Ecstatic Yoga Immersions
Classical, Colonial, Modern, Hatha
EY Asana II, Classical, Modern/Colonial, Hatha Yoga Lesson
Yoga has a rich and ancient history, yet much is so ancient we are still discovering the gifts. Before the ancient yogic texts were created, yoga was taught as an oral transmission. The first writings were transcribed on fragile palm leaves, many lost or damaged. It is difficult to know how far back in history yoga began, we have texts dating back 5,000 years ago, yet some researchers date yoga back 10,000 years ago. At this time historians have divided the history of the practice and development of yoga innovation into four main periods.
Post Classical Yoga
Modern/Colonial & Hatha Yoga
The beginnings of yoga root back over 5,000 years ago and were originally developed by the Indus-Sarasvati civilization in Northern India. The Rig Veda one of the oldest sacred vedic texts was the first to mention the word yoga. The Vedas were written and used by Vedic priests called Brahmans in India over 5,000 years ago offering rituals, mantras and songs for enlightenment. The Brahmans and Rishis where known as mystic seers. They documented many yogic practices and spiritual beliefs in the Upanishads.
The Upanishads is a massive collection of spiritual texts derived from India saints, Brahmans and Rishis and has become the very roots of yoga. The Upanishads contain over 200 scriptures, inspired over many years. The Upanishads documented yoga practices and spiritual beliefs aimed toward Self realization and God Realization.
During this Pre-Classical Period of Yoga was an outpouring of new idea’s, beliefs, techniques. What is important to know is that all the Indian Saints didn’t always agree and often they contradicted one another.
During this Pre-Classical Period was when the idea of ritual sacrifice was transformed from an external process to an internal process of sacrificing the ego through the divine action of karma yoga and the wisdom of gyana (Juana) Yoga.
The most renowned yogic scripture of this period is the Bhagavad-Gita composed around 500 BCE.
The Classical Period of Yoga is primarily defined by the first systematic presentation of yoga explained in Patanjali’s Yoga-Sutras written in the second century. Here is where the first organized techniques and principles of yoga were defined.
Patanjali, known as the “Father of Yoga” is famous for his yoga sutras organized into what is called Raja Yoga or Kingly or Classical Yoga. It has it’s focus on control and liberation of the mind. It includes Patanjali’s 8 Limbs of Yoga.
Yamas; Abstaining from harming others, harmlessness
Not wasting our energy
Abstaining from hording or being greedy
Niyamas; Principles to apply in our daily lives.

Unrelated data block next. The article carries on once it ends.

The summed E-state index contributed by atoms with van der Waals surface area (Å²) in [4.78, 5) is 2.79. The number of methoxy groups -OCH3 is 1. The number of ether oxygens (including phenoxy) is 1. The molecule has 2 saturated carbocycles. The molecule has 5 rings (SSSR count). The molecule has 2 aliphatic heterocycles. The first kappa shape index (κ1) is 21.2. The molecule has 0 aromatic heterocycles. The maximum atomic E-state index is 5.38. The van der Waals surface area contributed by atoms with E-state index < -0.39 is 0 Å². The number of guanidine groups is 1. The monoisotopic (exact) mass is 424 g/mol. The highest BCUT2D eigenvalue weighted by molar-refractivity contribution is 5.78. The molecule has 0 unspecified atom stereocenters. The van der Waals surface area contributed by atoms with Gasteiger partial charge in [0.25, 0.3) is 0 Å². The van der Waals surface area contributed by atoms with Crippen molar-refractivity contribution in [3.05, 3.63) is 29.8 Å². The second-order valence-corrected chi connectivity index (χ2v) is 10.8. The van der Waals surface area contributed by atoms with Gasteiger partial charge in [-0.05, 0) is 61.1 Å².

Cleanliness and purity of body and mind
Asana; Yoga poses, posture of seat
Pranayama; Intensifying, enlivening and mastering the life force energy
Pratyahara; Sense withdrawal, inner reflection
Dharana; Concentration, focused attention
Dhyana; Uninterrupted flow of meditation
Samadhi; Bliss, liberation, awakening
Patanjali’s 8 Limb Path of Yoga is still very popular and practiced all over the world still today.
The ultimate goal of Patanjali’s 8 Limbed path is Samadhi… a deep state of expanded conscious awareness that includes states of bliss, spiritual liberation and awakening.
Post Classical Yoga
A few centuries after Patanjali’s Raja Yoga, Yoga master’s began to change their interest. They turned away from the ancient Vedic teachings and embraced a whole new system of yoga called Tantric Yoga. Tantric Yoga is not just about sex, it is about embracing the entire physical body and achieving enlightenment through deep connection and oneness of the physical body.
Yoga master’s found that it helped their students to meditate in silence after rigorous physical exercises and body centered practices. They found to include the physical body in the practice of yoga helped students quiet the mind and reach Samadhi, the ultimate goal of yoga.
Tantric Yoga is a body centered practice with techniques and practices aimed at cleansing the physical body of traumas and energies held in the body tissues. What some called radical techniques at the time, yet simple physical/emotional practices used to transform energies in the body and the mind that held students back from enlightenment. Body centered practices for self realization, releasing that which no longer serves, letting go of that which blocks the awareness of loves presence.
The goal of Tantric Yoga is liberation from the body and mind and freedom from the cycle of reincarnation. Tantric Yoga is also aimed at creating vibrant physical health and extending the life expectancy of the body through wellness.
Body centered Tantric yoga practices led the way for the creation of Hatha Yoga and Modern Yoga.